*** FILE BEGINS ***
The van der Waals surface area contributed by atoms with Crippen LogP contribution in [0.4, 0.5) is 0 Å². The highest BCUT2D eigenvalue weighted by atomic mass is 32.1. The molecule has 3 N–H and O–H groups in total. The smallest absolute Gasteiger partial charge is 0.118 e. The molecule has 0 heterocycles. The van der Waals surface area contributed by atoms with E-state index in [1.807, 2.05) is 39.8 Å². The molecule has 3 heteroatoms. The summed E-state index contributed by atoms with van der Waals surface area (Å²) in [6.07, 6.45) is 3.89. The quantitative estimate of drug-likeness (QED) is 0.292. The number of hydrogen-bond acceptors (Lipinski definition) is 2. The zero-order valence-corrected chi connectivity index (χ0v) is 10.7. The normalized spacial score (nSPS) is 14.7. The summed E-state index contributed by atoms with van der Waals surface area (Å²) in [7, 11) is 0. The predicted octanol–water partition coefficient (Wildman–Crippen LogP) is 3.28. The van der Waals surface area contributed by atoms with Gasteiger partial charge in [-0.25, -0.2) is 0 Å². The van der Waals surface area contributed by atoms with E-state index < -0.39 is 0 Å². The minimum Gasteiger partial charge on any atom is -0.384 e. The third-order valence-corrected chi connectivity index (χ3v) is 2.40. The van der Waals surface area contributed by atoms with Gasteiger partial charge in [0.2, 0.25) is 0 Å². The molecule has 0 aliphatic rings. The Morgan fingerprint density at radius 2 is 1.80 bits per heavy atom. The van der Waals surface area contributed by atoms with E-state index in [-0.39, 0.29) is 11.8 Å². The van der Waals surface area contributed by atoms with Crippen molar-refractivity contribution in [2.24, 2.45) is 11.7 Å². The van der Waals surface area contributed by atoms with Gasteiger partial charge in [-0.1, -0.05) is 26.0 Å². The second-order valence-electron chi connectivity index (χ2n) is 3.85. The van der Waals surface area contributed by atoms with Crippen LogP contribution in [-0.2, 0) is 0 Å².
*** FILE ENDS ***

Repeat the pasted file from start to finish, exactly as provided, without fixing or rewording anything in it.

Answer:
The van der Waals surface area contributed by atoms with Crippen LogP contribution in [0.4, 0.5) is 0 Å². The highest BCUT2D eigenvalue weighted by atomic mass is 32.1. The molecule has 3 N–H and O–H groups in total. The smallest absolute Gasteiger partial charge is 0.118 e. The molecule has 0 heterocycles. The van der Waals surface area contributed by atoms with E-state index in [1.807, 2.05) is 39.8 Å². The molecule has 3 heteroatoms. The summed E-state index contributed by atoms with van der Waals surface area (Å²) in [6.07, 6.45) is 3.89. The quantitative estimate of drug-likeness (QED) is 0.292. The number of hydrogen-bond acceptors (Lipinski definition) is 2. The zero-order valence-corrected chi connectivity index (χ0v) is 10.7. The normalized spacial score (nSPS) is 14.7. The summed E-state index contributed by atoms with van der Waals surface area (Å²) in [7, 11) is 0. The predicted octanol–water partition coefficient (Wildman–Crippen LogP) is 3.28. The van der Waals surface area contributed by atoms with Gasteiger partial charge in [-0.25, -0.2) is 0 Å². The van der Waals surface area contributed by atoms with E-state index < -0.39 is 0 Å². The minimum Gasteiger partial charge on any atom is -0.384 e. The third-order valence-corrected chi connectivity index (χ3v) is 2.40. The van der Waals surface area contributed by atoms with Gasteiger partial charge in [0.2, 0.25) is 0 Å². The molecule has 0 aliphatic rings. The Morgan fingerprint density at radius 2 is 1.80 bits per heavy atom. The van der Waals surface area contributed by atoms with E-state index in [-0.39, 0.29) is 11.8 Å². The van der Waals surface area contributed by atoms with Crippen molar-refractivity contribution in [2.24, 2.45) is 11.7 Å². The van der Waals surface area contributed by atoms with Gasteiger partial charge in [-0.1, -0.05) is 26.0 Å². The second-order valence-electron chi connectivity index (χ2n) is 3.85. The van der Waals surface area contributed by atoms with Crippen LogP contribution in [-0.2, 0) is 0 Å².